Wednesday, June 8, 2011

Confessions of a School Visitor pt. 2

Phew, I better get this posted before it becomes completely irrelevant!

As I mentioned in my earlier post on school visits, I either spend 5 minutes per classroom, or do an assembly for k-5. I prefer doing the assemblies because I get to have more fun with the kids, but am happy to have the chance to visit either way.

Last year I flailed around for an embarrassingly long time trying to figure out how to address 100+ kids. Then I found my brain and remembered that I *LOVE* traditional storytelling. So I did a Gecko story and it was grand.  I also made a half-hearted attempt to dress up in a 'beach' costume because I thought that's what I had to do.

This year I knew I would tell a story, but COULD NOT decide on one that made me happy and nearly gave myself a stress aneurysm trying to figure out what to do. I wanted to share some string stories, and that came together great--I talked about different kinds of storytelling and wowed the kids with the showy, "Mosquito" and "Yam Thief" figures.  But those were only a few minutes, and I still needed a longer story to tell.  Finally, I settled on one I already knew from the book, "Head, Body, Legs: A Story from Liberia." by Won-Ldy Paye.  This story is great and funny, but I just wasn't excited about it for school visits.  The best thing about  the string stories was that I could share those in the class-to-class visits as well as the assemblies.

During assemblies, I ask for a couple of volunteers from 5th grade and have them 'assist' with the silly song I do for the group warm up.  Having the oldest kids there participate and have fun helps get everybody on board.  It works great!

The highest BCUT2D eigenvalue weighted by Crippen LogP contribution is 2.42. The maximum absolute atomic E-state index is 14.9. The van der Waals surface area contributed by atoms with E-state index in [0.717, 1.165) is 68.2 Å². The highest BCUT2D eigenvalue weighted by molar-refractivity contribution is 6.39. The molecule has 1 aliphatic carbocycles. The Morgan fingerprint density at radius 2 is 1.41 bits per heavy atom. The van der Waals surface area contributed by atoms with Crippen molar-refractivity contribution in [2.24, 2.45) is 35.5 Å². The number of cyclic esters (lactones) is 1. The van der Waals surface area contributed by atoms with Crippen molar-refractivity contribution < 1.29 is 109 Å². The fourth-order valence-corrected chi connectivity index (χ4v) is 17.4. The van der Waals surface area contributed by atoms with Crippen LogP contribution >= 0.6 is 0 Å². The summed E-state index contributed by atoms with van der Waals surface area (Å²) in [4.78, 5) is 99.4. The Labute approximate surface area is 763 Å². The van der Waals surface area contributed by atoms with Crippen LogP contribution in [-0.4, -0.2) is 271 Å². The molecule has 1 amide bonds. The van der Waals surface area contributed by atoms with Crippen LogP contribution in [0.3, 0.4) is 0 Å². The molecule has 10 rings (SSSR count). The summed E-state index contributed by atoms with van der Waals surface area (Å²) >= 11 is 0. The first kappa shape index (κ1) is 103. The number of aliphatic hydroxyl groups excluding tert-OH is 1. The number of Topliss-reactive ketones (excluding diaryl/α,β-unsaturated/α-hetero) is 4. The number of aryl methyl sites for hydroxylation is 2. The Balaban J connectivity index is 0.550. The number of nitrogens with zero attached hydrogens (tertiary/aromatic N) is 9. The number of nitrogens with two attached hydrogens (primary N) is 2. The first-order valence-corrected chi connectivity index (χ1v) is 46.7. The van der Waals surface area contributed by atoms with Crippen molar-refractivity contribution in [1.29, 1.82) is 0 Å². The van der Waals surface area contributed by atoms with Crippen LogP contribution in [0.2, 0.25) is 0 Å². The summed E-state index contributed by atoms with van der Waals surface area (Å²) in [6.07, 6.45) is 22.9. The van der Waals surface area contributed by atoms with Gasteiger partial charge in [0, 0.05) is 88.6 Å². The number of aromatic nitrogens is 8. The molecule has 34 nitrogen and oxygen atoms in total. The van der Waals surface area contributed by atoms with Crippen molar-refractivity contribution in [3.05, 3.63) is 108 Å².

Things that have made school visits easier this year:
  • I marked each school on a county/city map and included the school's address.  That way I can use GPS if available, but I have a backup if I lose connection.  I keep this map in my car during school visit time, and then file it away for next year's visits.
  • Skipped the costume pretense and made my own SLP tshirt.  I still bought one, but it was HUGE and I couldn't make myself wear it (I think I have some issues, lol) so I got creative and came up with a shirt that fit.
  • I did the printing ahead of time.  All the handouts were printed in batches according to number I needed per school, and then I had my student workers sort and paperclip them into piles.  If it was an assembly, they sorted into piles of 15.  If it was a class-to-class visit, I had them in batches of 20.  Then I could quickly distribute.
  • I let myself off the hook. I didn't do each visit the same--and I let the group response guide me.  Bored 5th graders? Short and sweet.  Assembly where the teachers are clearly enjoying it too?  Pull out all the stops.  And everything in between. Letting myself chill out was very helpful.
Plans for next year:
  • Learn Belly-Button Monster for group-telling (I've known I would tell this one for the night-themed CSLP for nearly two years now).
  • Dress however I want--Kids respond better when I'm dressed in my own style anyway (had a middle schooler come stand awkwardly close and introduce HERSELF the day I was wearing my neon pink tights).  I think they can smell authenticity.
  • Plan some lightning book talks--2-3 per class visit.  Total of 6-9 books (k/1, 2/3, 4/5 interest).
  • Not go insanely crazy with stress/dreading of the school visits.
Got any other ideas?  What works for you?

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